Soy Facts You Should Know
Soy foods have long been recognised as good sources of protein, and in some parts of the world, soy has been part of the diet for thousands for years. In fact, there is a growing body of research to support the many health benefits of soy. And yet, there is still some confusion about this versatile food source.
Plant Estrogens Are Not the Same as Natural Estrogen
Many myths and misconceptions concerning soy foods stem from the fact that soy contains natural plant compounds called isoflavones. Isoflavones are “phytoestrogens,” which are also known as dietary estrogens. Isoflavones have a chemical structure that’s similar, but not identical to natural estrogen, the hormone produced by your body. Therefore, plant-derived phytoestrogens in soy do not exert the same effects as the estrogen that the body produces. When some people hear “soy contains phytoestrogens,” they assume that consuming soy will expose their body to too much estrogen, but that is not the case.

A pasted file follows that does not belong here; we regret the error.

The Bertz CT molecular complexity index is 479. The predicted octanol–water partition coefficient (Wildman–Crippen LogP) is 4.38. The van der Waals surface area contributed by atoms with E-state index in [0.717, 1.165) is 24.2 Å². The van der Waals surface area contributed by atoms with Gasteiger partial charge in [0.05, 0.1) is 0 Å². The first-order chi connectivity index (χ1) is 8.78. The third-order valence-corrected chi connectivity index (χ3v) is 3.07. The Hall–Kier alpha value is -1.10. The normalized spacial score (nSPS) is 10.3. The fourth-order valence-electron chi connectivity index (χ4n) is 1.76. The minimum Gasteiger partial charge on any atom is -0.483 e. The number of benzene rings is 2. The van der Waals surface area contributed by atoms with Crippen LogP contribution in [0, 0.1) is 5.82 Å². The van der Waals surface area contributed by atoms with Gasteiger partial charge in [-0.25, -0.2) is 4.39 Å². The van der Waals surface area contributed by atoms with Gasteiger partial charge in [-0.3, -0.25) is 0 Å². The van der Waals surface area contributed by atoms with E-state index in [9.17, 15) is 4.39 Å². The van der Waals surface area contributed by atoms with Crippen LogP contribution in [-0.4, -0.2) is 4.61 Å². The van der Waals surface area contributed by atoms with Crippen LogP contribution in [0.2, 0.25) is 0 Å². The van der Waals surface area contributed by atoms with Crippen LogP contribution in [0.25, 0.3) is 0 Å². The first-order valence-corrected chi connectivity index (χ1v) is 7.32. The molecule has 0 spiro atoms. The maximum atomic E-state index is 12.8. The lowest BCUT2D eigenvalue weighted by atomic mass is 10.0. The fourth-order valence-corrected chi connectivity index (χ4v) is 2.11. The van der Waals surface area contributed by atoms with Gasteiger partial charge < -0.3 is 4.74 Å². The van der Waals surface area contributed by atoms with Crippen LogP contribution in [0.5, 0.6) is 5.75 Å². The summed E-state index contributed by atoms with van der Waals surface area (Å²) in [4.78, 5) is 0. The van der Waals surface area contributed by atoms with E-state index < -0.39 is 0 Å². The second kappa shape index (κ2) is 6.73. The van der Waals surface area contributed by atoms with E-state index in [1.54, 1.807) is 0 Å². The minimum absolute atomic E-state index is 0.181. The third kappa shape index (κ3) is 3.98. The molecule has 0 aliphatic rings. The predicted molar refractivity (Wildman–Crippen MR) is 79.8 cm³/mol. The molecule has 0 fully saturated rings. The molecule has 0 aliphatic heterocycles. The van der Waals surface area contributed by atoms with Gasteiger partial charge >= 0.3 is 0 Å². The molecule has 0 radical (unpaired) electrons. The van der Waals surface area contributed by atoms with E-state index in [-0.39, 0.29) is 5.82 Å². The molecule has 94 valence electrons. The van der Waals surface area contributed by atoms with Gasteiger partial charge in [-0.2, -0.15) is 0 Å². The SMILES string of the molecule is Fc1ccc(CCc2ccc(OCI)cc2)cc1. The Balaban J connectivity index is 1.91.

Soy Does Not Have Feminising Effects on Males
This myth has caused some men to avoid soy products completely. In numerous clinical trials, there has been no report of feminising effects in men who were exposed to as much as 150mg per day of soy isoflavones.
Soy Protein Supports Muscle Building
When people think of muscle-building protein, they usually think of whey protein. Soy protein is effective for promoting muscle growth, too, but the confusion about phytoestrogens has led to the myth that these plant compounds may lower testosterone levels and interfere with muscle development. This myth is false. Soy is a great source of protein and is also rich in arginine, the amino acid that the body uses to produce nitric oxide, which increases blood flow to the muscles.
Soy Is a Healthy Alternative to Animal Protein
Soy is a complete plant protein: it contains all the essential amino acid building blocks used to manufacture all kinds of specialised protein structures our body needs. Soy is also low in saturated fat and naturally cholesterol-free. Adding soy foods to your diet could boost your intake of vitamins, such as folate and Vitamin K, as well as minerals like calcium, magnesium, and iron.